CONGRESS SHOULD take a second look at the president's proposal for a further tobacco tax increase. Defeated last year, along with the rest of the anti-tobacco bill the administration supported, the idea was dismissed when the president included it again in this year's budget. It enabled him to argue that the budget was financed, but in essence it was a gimmick because he could be sure that Congress wouldn't buy it; that was the judgment. But the proposal deserves to be taken more seriously than that. It makes good fiscal and social sense alike.

Continuing to push up the price of cigarettes would help discourage smoking, particularly among the young. That's an outright plus. Meanwhile, the extra revenue would help finance, without resort to phony accounting, the level of spending that just about everyone understands Congress is going to end up approving this year; surely better to pay for it than not.

The president used the proposed tax to cover the cost of several initiatives, the largest of which would be an increase in child care subsidies, which the Senate also endorsed in principle as part of its version of the congressional budget this year. That's a good cause, but if not that, there are plenty of other claimants for the money. If Congress is not going to tap the Social Security surplus, it needs to find some extra money to finance this year's likely level of appropriations, to say nothing of the tax cuts the Republicans want to grant and the Medicare drug benefit and other new benefits the president wants to confer.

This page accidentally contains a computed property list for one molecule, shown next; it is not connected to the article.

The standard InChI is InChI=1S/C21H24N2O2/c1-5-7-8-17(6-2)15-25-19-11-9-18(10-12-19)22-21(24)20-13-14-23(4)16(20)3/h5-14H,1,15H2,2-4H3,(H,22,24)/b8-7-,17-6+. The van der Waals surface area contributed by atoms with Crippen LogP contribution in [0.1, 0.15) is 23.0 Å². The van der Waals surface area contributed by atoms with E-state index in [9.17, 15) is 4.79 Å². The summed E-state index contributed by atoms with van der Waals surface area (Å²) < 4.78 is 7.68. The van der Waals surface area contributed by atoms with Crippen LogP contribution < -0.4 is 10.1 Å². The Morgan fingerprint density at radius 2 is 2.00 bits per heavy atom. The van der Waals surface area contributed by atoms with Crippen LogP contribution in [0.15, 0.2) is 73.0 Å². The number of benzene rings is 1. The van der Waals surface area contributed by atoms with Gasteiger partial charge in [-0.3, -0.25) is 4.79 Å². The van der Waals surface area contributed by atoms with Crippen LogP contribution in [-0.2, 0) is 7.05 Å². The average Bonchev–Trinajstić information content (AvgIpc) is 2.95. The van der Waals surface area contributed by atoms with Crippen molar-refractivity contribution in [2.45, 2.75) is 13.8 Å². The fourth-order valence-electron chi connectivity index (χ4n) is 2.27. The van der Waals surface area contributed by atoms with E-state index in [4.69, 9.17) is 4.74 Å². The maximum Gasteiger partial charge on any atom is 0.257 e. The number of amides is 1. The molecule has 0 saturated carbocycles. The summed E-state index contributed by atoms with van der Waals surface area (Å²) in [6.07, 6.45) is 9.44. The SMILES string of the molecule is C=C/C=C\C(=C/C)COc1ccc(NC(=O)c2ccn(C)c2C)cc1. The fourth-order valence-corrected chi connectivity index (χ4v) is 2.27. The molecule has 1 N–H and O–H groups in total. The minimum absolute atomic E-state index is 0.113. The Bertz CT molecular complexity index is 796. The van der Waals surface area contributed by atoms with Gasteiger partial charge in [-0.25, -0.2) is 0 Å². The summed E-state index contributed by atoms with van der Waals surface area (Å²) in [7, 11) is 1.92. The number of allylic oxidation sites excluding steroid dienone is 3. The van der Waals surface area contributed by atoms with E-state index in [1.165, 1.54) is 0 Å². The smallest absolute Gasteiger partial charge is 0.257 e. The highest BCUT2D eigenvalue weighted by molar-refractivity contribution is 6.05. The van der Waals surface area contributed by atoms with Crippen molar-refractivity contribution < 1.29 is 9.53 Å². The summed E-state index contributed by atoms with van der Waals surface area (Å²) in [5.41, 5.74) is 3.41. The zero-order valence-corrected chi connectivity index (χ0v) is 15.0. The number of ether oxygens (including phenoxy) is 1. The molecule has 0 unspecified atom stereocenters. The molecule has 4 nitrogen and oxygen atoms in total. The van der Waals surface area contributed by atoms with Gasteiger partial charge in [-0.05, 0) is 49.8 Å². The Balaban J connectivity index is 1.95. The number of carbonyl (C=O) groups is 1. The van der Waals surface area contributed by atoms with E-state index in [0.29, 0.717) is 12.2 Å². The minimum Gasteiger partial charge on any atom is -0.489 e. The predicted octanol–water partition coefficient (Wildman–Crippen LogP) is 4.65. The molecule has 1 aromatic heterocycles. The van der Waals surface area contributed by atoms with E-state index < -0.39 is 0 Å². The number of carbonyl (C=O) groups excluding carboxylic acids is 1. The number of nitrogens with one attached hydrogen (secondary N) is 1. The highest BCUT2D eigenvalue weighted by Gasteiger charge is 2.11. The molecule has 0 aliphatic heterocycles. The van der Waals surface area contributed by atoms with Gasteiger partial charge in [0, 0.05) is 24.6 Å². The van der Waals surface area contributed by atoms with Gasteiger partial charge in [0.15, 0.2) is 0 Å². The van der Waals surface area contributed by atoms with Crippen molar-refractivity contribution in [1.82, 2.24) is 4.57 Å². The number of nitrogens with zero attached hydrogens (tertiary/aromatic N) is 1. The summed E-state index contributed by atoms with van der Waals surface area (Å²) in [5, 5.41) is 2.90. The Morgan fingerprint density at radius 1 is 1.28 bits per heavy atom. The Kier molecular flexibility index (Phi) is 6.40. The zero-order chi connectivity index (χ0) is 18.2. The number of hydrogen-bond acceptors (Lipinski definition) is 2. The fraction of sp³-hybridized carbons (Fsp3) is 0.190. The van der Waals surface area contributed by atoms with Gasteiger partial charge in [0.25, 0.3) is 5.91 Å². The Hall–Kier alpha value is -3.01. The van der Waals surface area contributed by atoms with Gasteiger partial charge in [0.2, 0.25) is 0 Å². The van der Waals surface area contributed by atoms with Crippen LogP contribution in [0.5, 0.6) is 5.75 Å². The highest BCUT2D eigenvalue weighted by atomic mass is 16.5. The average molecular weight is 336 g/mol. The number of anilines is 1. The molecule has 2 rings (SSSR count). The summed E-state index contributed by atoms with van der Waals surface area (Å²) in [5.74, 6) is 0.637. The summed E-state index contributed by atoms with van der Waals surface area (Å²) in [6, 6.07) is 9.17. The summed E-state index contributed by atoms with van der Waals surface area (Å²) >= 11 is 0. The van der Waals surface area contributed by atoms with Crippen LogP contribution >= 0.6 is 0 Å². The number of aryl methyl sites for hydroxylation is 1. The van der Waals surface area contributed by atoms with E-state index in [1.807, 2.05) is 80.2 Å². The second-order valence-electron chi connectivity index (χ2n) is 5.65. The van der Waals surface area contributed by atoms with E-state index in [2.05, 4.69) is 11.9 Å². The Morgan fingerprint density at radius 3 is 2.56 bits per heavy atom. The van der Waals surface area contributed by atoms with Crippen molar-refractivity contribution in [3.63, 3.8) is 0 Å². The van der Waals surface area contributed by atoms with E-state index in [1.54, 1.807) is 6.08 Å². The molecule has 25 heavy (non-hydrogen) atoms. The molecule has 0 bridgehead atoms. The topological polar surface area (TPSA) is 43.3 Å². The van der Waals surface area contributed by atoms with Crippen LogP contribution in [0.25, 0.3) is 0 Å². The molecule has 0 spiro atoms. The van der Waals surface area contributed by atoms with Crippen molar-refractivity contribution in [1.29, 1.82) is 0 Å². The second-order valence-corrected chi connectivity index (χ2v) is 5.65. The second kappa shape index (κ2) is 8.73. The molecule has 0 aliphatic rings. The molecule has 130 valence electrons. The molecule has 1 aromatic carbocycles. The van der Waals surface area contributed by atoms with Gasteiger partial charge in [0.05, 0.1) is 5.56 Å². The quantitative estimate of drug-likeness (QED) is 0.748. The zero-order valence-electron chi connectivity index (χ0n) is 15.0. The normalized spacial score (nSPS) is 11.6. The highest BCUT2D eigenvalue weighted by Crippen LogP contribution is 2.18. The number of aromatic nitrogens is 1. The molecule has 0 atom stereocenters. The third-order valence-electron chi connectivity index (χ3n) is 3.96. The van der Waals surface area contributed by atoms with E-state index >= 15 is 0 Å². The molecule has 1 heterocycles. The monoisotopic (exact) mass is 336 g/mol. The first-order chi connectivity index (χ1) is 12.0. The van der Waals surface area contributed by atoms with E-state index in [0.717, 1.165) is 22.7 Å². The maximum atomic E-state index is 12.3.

A cigarette tax increase is as sound a way of financing some combination of these as any of the leaders of either party has yet proposed. Republicans and the tobacco industry attacked the notion last year as a reversion to tax-and-spend. Is borrow-and-spend -- borrow from the Social Security fund if not from the public -- a preferable alternative? Republicans can claim in the end that they were backed into the proposal by the president; he'd be happy to take the credit/blame. It's unlikely a cigarette tax increase will pass, but if it fails it will be for the worst of doctrinal and political reasons, not on the merits.